November 28, 2016

Before Starting Birth Control, Consider This.

Global Panorama/Flickr

Editor’s Note: This website is not designed to, and should not be construed to, provide medical advice, professional diagnosis, opinion or treatment to you or any other individual, and is not intended as a substitute for medical or professional care and treatment. Always consult a health professional about  before trying out new home therapies or changing your diet.


A year ago, I went off birth control for the first time in 14 years.

It was a bit hellish.

For something that over ten million women are using, there was surprisingly little information on what to expect when coming off. We all know birth control works, when used consistently, as only five percent of unintended pregnancies are attributed to high-risk women who use some form of contraception.

But there’s not a whole lot of discussion on the rest:

What do we do when we want to get off? Why is there not more discussion and information about something so widely used by us women? 

I searched and Googled. I asked all my friends—most of whom were split between never starting it and currently still on some form of it—and no one had any real answers as to what I should expect or watch out for with physical side effects.

I didn’t know if I was going crazy or if it was normal to feel the way I was feeling—which was all over the place.

I was left to my own intuition to decide what the hell was happening to my body.

I decided to write this so that the next woman who Googles “effects of coming off birth control” might find more information than I did. I write to encourage us, as women, to teach our younger sisters and daughters self-respect and esteem, and not to fear sex conversations—to be open and honest instead. We can teach them to think for themselves and make educated decisions about what to do with their bodies. I write to encourage thought.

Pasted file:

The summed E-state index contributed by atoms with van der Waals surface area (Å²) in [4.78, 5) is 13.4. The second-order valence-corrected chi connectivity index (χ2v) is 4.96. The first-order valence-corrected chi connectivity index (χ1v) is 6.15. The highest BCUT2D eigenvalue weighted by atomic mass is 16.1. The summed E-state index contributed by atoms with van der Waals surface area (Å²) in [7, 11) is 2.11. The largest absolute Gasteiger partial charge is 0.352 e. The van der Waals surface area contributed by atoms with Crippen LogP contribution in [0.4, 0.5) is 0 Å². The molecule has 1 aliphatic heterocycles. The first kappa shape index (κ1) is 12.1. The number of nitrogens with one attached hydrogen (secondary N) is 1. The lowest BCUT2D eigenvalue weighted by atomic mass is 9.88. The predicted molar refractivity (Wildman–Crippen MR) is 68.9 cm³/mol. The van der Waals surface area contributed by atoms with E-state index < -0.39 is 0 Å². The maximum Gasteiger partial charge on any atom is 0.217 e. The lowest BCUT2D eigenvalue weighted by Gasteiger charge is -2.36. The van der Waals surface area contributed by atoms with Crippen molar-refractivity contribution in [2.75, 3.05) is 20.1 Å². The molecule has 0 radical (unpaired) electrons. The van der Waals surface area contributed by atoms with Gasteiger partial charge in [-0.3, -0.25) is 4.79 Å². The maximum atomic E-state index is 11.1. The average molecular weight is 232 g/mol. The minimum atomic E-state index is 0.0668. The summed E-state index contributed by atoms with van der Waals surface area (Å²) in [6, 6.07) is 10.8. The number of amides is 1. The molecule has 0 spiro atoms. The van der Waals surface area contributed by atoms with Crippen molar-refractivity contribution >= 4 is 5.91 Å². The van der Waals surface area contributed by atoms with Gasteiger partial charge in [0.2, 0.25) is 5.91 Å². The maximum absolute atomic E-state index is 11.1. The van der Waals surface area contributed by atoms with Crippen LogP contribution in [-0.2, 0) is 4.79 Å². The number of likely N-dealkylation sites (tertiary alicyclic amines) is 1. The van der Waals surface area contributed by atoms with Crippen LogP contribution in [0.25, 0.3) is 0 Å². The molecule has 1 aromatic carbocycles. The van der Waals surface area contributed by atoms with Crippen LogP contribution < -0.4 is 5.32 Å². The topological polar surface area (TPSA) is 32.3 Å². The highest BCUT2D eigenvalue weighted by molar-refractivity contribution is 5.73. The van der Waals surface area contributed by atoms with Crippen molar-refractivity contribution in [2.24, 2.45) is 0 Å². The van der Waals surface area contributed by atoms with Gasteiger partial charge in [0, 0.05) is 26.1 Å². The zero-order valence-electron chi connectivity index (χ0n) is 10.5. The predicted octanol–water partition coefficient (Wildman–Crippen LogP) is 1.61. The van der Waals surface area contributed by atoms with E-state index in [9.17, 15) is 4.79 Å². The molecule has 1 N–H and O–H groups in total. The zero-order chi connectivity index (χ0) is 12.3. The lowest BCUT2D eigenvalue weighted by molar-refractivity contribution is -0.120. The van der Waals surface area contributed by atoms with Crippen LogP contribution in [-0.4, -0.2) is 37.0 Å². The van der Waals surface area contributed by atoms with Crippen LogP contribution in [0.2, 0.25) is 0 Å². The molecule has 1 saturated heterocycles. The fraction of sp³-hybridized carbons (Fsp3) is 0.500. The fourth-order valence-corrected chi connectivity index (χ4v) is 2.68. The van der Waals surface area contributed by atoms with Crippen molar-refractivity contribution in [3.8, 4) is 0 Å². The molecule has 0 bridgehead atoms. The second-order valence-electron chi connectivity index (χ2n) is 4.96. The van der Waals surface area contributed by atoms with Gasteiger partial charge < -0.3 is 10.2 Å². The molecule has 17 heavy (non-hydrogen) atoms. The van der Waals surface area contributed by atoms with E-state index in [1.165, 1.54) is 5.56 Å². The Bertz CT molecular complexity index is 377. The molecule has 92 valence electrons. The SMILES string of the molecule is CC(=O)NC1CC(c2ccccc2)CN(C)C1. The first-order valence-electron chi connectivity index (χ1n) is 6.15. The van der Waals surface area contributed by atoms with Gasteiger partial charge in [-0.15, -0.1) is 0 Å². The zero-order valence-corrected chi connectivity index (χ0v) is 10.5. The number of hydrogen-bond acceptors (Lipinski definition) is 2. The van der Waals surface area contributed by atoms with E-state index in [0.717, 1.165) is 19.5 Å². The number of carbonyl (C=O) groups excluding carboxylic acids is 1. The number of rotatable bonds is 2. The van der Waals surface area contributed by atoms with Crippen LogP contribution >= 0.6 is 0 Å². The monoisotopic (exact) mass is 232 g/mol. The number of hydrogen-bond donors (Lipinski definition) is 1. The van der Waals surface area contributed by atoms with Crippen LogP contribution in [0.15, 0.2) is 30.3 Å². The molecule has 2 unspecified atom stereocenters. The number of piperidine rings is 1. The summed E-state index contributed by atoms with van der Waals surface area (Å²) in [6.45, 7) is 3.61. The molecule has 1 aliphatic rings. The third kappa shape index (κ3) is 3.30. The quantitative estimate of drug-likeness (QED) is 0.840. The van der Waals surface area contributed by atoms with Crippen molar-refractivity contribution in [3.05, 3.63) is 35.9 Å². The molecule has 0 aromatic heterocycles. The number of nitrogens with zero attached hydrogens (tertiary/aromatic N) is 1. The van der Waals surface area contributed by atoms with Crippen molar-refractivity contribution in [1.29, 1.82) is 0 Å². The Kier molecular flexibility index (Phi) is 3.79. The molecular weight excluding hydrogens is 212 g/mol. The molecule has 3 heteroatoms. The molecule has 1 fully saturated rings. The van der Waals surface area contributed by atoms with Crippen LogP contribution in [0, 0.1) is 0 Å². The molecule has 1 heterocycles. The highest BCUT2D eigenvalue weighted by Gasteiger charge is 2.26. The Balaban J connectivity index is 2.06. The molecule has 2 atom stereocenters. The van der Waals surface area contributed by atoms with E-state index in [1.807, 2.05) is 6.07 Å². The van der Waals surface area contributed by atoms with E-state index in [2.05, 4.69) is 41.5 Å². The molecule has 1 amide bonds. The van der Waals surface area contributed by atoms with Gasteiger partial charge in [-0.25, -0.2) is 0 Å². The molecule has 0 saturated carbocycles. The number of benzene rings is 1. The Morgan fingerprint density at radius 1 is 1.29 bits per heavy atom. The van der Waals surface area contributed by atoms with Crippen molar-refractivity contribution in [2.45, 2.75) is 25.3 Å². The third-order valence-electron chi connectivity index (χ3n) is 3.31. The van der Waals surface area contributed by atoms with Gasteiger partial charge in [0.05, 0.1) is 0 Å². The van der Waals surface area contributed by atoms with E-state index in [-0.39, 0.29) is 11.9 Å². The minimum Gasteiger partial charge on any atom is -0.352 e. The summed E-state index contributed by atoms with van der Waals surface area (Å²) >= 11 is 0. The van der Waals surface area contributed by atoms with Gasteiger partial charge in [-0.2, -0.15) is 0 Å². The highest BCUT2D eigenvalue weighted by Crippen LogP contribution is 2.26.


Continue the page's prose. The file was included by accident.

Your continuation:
I want to add, I did little to no research upon starting birth control all those years ago, because I was just desperate to make sure I didn’t end up pregnant again, forced into making a really painful decision about what to do. I was 21, and in the throes of my party life. I just jumped in and started trying different methods.

I was one of those people who tried about six variations of the pill before I found one that didn’t make me bleed out nonstop for weeks. I couldn’t handle taking my pills consistently and on time, so I switched to the Depo shot, again with no research.

I was making these decisions on my own, because I was too embarrassed and immature to talk about it with anyone.

I was too insecure to have adult conversations with partners about using protection. So really, I was too immature to be having sex!

Fast forward 16 years. Just after my 36th birthday, I stopped the Depo shots, which I had been receiving for four years, every three months. Before that, it had been endless variations of “the Pill” since I was 21. Maybe it was the Depo shot that made coming off so hard, or maybe not. I don’t know and can’t be sure, because again, there was little information to be found on the physical side effects of stopping this form of birth control. I found this a little strange.

I was searching for others who were experiencing or had experienced what I was, because I wanted to know how long the madness and discomfort was going to last.

I found vague answers:

“As the piece indicates, there is not currently a lot of understanding of these withdrawal symptoms; a quick search of the medical literature [for depo withdrawal symptoms] doesn’t turn up much on the topic. One woman in the article reported that her physicians “shrugged their shoulders” in response to her complaints, and there is uncertainty as to whether cessation of the drug itself causes the symptoms in some women, or if perhaps the drug had been masking some symptoms that return once the injections are stopped…